Monday, December 3, 2012

The Lost Mrs. Osborn Company Bldg -- No. 361 5th Avenue

Only one Fifth Avenue mansion (far right) still survived as a private house when Mrs. Osborn Company remodeled No. 361 -- photo collection of the Museum of the City of New York
Josefa Neilson was beautiful, intelligent and, as The New York Times put it, “well known in New York society.”  The daughter of Wlliam H. Neilson, president of the New York Stock Exchange, she was accustomed to the finer things; but unlike most of the society women of the 1880s and ‘90s, she was headstrong and determined.

In 1893 she married Robert Arthur Osborn, a successful wine merchant and stock broker.   The Times noted that “as his wife she became one of the most popular young matrons in the fashionable set.”  Two children were born and Josefa Neilson Osborn would most likely have gone about her glittering schedule of dinner parties, teas and balls had it not been for the Financial Panic that began in 1893 and lasted through 1897.  Robert Osborn was financially ruined.   The New York Dramatic Mirror on January 29, 1898 tactfully worded the situation “Mrs. Osborn’s husband recently met with reverses.”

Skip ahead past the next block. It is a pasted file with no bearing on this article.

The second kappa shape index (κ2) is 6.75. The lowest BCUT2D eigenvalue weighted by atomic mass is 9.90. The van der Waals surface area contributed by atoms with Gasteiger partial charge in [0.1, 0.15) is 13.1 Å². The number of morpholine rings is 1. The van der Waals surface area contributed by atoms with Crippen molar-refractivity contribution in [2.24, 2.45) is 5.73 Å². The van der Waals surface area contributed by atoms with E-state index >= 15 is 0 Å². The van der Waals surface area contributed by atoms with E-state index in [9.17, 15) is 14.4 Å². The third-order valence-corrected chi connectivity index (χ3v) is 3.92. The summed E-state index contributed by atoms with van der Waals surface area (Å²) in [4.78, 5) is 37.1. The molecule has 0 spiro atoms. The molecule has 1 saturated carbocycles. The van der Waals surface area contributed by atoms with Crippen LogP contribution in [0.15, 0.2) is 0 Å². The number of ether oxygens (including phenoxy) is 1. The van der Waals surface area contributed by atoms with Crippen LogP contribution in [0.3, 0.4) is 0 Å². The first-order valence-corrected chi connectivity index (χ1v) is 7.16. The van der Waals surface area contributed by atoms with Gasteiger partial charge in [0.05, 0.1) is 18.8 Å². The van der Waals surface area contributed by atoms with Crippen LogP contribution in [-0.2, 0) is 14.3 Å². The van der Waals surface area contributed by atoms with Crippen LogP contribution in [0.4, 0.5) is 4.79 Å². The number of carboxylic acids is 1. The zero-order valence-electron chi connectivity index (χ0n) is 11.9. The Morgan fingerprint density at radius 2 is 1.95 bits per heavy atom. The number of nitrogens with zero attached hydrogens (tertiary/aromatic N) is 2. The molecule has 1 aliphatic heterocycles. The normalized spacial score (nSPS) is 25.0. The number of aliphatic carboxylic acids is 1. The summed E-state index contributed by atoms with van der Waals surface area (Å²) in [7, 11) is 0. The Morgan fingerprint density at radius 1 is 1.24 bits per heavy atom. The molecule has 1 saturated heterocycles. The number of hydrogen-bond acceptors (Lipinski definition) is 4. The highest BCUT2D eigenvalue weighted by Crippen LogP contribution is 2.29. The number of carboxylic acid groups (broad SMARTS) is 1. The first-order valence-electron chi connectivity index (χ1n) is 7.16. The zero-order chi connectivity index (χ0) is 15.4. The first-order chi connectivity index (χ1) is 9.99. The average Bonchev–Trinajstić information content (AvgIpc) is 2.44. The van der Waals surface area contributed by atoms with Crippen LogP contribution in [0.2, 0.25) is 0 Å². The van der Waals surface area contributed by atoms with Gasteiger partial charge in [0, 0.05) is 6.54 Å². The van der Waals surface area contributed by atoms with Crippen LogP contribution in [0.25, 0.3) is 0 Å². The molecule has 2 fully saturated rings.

Rather than wringing her hands, Josefa Osborn set out to make money.  The Mirror reported that “Having brilliant talents, she set about adding to her income.  Within two weeks after Mr. Osborn’s failure his wife was in possession of excellent revenues as a writer for the Illustrated American, the Herald, and other papers.”  Josefa was widely regarded as one of the most stylishly dressed women in Manhattan society “for the reason that she possesses rare taste and skills in designing,” said the Mirror.

Socialites had routinely sought her advice on fashion and so now she turned her expertise into income by writing fashion columns.   She would be a regular writer for The Delineator, a popular woman’s magazine.   Whether as a result of her columns, or because she aggressively sought out commissions is unclear, but that year she designed her first theatrical costumes.